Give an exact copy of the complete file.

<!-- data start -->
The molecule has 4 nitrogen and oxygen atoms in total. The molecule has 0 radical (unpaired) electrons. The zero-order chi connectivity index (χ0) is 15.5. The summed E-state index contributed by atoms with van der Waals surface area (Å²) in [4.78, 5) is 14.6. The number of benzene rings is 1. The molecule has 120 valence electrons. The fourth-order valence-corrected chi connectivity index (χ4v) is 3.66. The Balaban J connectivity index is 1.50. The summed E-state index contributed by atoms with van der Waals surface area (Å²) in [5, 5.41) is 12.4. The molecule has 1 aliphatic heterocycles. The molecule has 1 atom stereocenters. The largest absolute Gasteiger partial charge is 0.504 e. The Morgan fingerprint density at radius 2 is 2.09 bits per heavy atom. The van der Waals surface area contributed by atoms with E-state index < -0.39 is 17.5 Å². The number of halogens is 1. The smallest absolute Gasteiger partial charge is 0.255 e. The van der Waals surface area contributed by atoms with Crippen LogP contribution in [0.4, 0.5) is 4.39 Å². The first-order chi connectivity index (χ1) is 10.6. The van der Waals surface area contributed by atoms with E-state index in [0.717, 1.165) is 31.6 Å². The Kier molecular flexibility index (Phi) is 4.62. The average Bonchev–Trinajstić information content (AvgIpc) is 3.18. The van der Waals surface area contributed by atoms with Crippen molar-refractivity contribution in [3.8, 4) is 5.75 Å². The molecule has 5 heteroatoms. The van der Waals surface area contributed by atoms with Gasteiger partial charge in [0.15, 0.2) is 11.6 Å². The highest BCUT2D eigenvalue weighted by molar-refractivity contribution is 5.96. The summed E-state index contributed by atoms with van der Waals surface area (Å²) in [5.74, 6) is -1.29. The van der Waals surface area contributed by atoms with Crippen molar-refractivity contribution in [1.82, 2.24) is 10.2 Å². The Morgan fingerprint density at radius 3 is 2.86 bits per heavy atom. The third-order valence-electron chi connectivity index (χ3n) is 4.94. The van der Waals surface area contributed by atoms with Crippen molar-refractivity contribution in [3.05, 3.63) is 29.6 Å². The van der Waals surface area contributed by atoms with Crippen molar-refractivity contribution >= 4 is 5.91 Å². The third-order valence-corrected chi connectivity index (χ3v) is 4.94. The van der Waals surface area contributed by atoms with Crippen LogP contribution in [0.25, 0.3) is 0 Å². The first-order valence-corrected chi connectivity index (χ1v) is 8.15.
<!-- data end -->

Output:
The molecule has 4 nitrogen and oxygen atoms in total. The molecule has 0 radical (unpaired) electrons. The zero-order chi connectivity index (χ0) is 15.5. The summed E-state index contributed by atoms with van der Waals surface area (Å²) in [4.78, 5) is 14.6. The number of benzene rings is 1. The molecule has 120 valence electrons. The fourth-order valence-corrected chi connectivity index (χ4v) is 3.66. The Balaban J connectivity index is 1.50. The summed E-state index contributed by atoms with van der Waals surface area (Å²) in [5, 5.41) is 12.4. The molecule has 1 aliphatic heterocycles. The molecule has 1 atom stereocenters. The largest absolute Gasteiger partial charge is 0.504 e. The Morgan fingerprint density at radius 2 is 2.09 bits per heavy atom. The van der Waals surface area contributed by atoms with E-state index < -0.39 is 17.5 Å². The number of halogens is 1. The smallest absolute Gasteiger partial charge is 0.255 e. The van der Waals surface area contributed by atoms with Crippen LogP contribution in [0.4, 0.5) is 4.39 Å². The first-order chi connectivity index (χ1) is 10.6. The van der Waals surface area contributed by atoms with E-state index in [0.717, 1.165) is 31.6 Å². The Kier molecular flexibility index (Phi) is 4.62. The average Bonchev–Trinajstić information content (AvgIpc) is 3.18. The van der Waals surface area contributed by atoms with Crippen molar-refractivity contribution in [3.8, 4) is 5.75 Å². The molecule has 5 heteroatoms. The van der Waals surface area contributed by atoms with Gasteiger partial charge in [0.15, 0.2) is 11.6 Å². The highest BCUT2D eigenvalue weighted by molar-refractivity contribution is 5.96. The summed E-state index contributed by atoms with van der Waals surface area (Å²) in [5.74, 6) is -1.29. The van der Waals surface area contributed by atoms with Crippen molar-refractivity contribution in [1.82, 2.24) is 10.2 Å². The Morgan fingerprint density at radius 3 is 2.86 bits per heavy atom. The third-order valence-electron chi connectivity index (χ3n) is 4.94. The van der Waals surface area contributed by atoms with Crippen molar-refractivity contribution in [3.05, 3.63) is 29.6 Å². The van der Waals surface area contributed by atoms with Crippen molar-refractivity contribution >= 4 is 5.91 Å². The third-order valence-corrected chi connectivity index (χ3v) is 4.94. The van der Waals surface area contributed by atoms with Crippen LogP contribution in [0.25, 0.3) is 0 Å². The first-order valence-corrected chi connectivity index (χ1v) is 8.15.